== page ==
XX0 Xti=1 have decreasing branching fractions by a few percent correspondingly. This invisible decay mode could be tested through mono-b-jet signature in gb ^ bH0/A0 production.

Indicated by the fit to Higgs mass and signals, light sfermions also play important role in the heavy Higgs decay. In the decoupling limit, the heavy neutral Higgses couplings to sfermion current eigenstates are given by [3]

CH0 7/

_ f (f — QfsW)mz sin2fi + f 1mf (Afr{+ ¡¡rf2) \

y \mf (Afr{ + ¡rf ) QfsWm2Z sin2fi + mfr{ J '

CA0 ff

i 0 — 2 mf (Af (tan fi)—2,3 + ¡¡)\

\i mf (Af (tan fi)—2,3 + ¡) 0 / ,

where rU = —cotfi, r'd = r[ = —tanfi, rU = —1 and r'd = rl2 = 1. For CP-even Higgs H0, these couplings contain term proportional to m2f and thus get enhanced for the third generation sfermions.

The CP-odd Higgs A0 only couples to f1 f2 mixtures with couplings a mf. The stop decay mode for A0 is then forbidden as at least one stop has to be very heavy to accommodate SM-like Higgs mass. Figs. 7 (a) and (b) show that the branching fraction of heavy Higgses decay into sfermions can be as large as 80% for H0 ^ f^j and H0/A0 ^ T1T2J + TjT2. Moreover, with increasing |At|, both

H0 and A0 have increasing branching ratio of TT + TfT2 decay mode [31]. In Fig. 8 we display the dependence of heavy Higgs decay into light sfermions on SUSY soft masses. The decay H0 ^ f1f} is dominant for either < 500 GeV, mtR > 0.9 TeV or m^ > 1 TeV, m~tR < 500 GeV with only one light stop. While H0 ^ T1 Tf + Tf t2 could be dominant for m^, mfR < 800 GeV with two light staus.

The decays H0 ^ h0h0 and A0 ^ h0 Z are known to complement heavy Higgs searches at low values of tan fi and intermediate MA masses [10,38]. In the decoupling limit with MA > 400 GeV constrained by current Higgs searches, the corresponding partial decay widths are suppressed by 1/mH0 and coupling cos2 (fi — a) ^ 1, respectively. Their branching fractions are thus decreasing quickly with at most 10% for H0 ^ h0h0 and 1% for A0 ^ h0 Z.

3.2. Future heavy Higgs search sensitivity

As one can see from previous subsection, SUSY effects could vary the tt mode of heavy Higgs decay significantly. One has to consider the variation of tt exclusion limit given various SUSY decay products, for the small values of tan fi in particular. We now improve measurement potential for the search of heavy

MSSM Higgs decay into т + т-. Assuming the signal and background events go up by the same factor when the energy enhanced, we simply scale the signal sensitivity with ^asignai x L based on the expected upper limit on the тт channel [11], where aSigncii = a(gg, bb ^ H0, A0 ^ т+тat 14 TeV LHC and L is the integrated luminosity. The extrapolation of excluded region for тт mode at 14 TeV LHC is shown in Fig. 9 with L = 300 fb-1 and 3000 fb-1. Note that as the expected limit of MA is 800 GeV in the CMS search, we only show the extrapolation for MA less than 800 GeV. One can see that, in the plane of tan в-Ma with MA < 800 GeV, the тт mode can only essentially exclude regime with tan в > 20 for L = 300 fb-1 and tan в > 15 for L = 3000 fb-1. The dominant SUSY decay modes of neutral Higgses give at most a few percent of uncertainty for the above exclusion.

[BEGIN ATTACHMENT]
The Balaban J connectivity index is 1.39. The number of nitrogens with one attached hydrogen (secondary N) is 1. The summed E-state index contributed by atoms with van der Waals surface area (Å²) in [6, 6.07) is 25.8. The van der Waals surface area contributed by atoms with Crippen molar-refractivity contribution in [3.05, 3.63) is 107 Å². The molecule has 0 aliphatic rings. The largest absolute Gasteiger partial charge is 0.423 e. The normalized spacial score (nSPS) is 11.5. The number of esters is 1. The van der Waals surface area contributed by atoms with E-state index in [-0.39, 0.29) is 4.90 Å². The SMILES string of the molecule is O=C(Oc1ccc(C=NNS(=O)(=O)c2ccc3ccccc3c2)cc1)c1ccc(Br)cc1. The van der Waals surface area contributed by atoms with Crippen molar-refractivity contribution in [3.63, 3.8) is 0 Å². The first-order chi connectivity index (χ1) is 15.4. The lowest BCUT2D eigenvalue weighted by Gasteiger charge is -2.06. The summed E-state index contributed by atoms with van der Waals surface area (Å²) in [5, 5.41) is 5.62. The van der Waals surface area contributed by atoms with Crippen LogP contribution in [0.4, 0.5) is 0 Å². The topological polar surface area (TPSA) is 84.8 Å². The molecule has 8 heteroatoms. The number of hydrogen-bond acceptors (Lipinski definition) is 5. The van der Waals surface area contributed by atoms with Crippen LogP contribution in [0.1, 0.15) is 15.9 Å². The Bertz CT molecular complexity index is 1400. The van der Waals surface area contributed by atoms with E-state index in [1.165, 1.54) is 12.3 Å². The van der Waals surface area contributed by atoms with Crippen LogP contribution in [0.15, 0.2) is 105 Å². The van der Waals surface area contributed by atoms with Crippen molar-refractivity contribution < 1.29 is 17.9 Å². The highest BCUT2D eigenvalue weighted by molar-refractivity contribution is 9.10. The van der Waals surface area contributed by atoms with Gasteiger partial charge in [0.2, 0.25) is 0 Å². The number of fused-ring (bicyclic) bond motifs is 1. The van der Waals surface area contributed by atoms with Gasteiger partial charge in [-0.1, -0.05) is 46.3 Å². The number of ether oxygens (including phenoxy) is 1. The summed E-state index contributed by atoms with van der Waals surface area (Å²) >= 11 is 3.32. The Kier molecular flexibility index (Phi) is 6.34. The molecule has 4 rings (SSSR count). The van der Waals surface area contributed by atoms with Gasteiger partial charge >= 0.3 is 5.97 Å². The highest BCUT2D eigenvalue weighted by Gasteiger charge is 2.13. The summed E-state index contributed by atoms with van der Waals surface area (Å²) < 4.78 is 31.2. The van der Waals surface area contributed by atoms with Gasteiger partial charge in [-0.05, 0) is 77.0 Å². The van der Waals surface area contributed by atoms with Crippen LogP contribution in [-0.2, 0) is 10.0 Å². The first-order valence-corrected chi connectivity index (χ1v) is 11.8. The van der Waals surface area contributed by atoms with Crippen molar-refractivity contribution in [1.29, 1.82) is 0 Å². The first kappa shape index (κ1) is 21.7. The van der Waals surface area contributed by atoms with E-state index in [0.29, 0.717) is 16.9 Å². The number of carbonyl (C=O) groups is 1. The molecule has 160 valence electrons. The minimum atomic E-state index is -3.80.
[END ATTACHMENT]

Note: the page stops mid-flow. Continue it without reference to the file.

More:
4. Conclusions

The decoupling limit in the MSSM Higgs sector is the most likely scenario in light of the Higgs discovery. This scenario is further constrained by MSSM Higgs search bounds and flavor measurements. We performed a comprehensive scan of MSSM parameter space and updated the constraints on the decoupling MSSM Higgs sector in terms of 8 TeV data. The light SUSY spectrum in

Mg3 (GeV) Mu (GeV)

(a) (b)

Fig.8. (a) BR(H0 ^ t1tj) in the plane of MfR vs. and (b) BR(H0 ^ i;1it2* + T2T*) in the plane of MTR vs. Mf . The color scale gives the branching fraction of H0 ^ ff* decay. (For interpretation of the references to color in3 this figure legend, the reader is referred to the web version3 of this Letter.)

Fig. 9. Exclusion for H0/A0 ^ tt mode in the plane of tan fi vs. mA with L = 300 fb—1 (purple open circle) and 3000 fb—1 (green open triangle), based on surviving region in Fig. 1. (For interpretation of the references to color in this figure legend, the reader is referred to the web version of this Letter.)

charge of SM-like Higgs mass and signal excesses was discussed. We highlighted the effect of light SUSY spectrum in the heavy neutral Higgs decay in the decoupling limit. We found that the measured Higgs mass window and current Higgs search data push mA to at least 400 GeV. Further b rare decays do not put more stringent constraints on the surviving region. The chargino and neu-tralino decay mode can reach at most 40% and 20% branching ratio, respectively. In particular, the invisible decay mode BR(H0(A0) ^ X°X°) increases with increasing Bino LSP mass and is between 12%-15% (13%-20%) for 30 < mx0 < 100 GeV. The leading branching fraction of heavy Higgses decay into sfermions can be as large

as 80% for H0 ^ tit* and H0/A0 ^ fjT* + fif2. H

and A0 ^ h0 Z have the branching fraction less than 10% and 1%, respectively, for mA > 400 GeV. The branching ratio of charged Higgs decay to neutralino plus chargino and sfermions can be as large as 40% and 60%, respectively. Moreover, these dominant SUSY products alter the normal heavy Higgs decay modes dramatically, in particular for small tan fi region. We extrapolated the exclusion limit of leading MSSM Higgs search channel, namely gg, bb ^ H0, A0 ^ t +t—, to center-of-mass energy of 14 TeV with high luminosities at the LHC based on surviving region and exceptions of

dominant SUSY decay channels. It turns out that the tt mode can essentially exclude regime with tanß > 20 for L = 300 fb-1 and tanß > 15 for L = 3000 fb-1.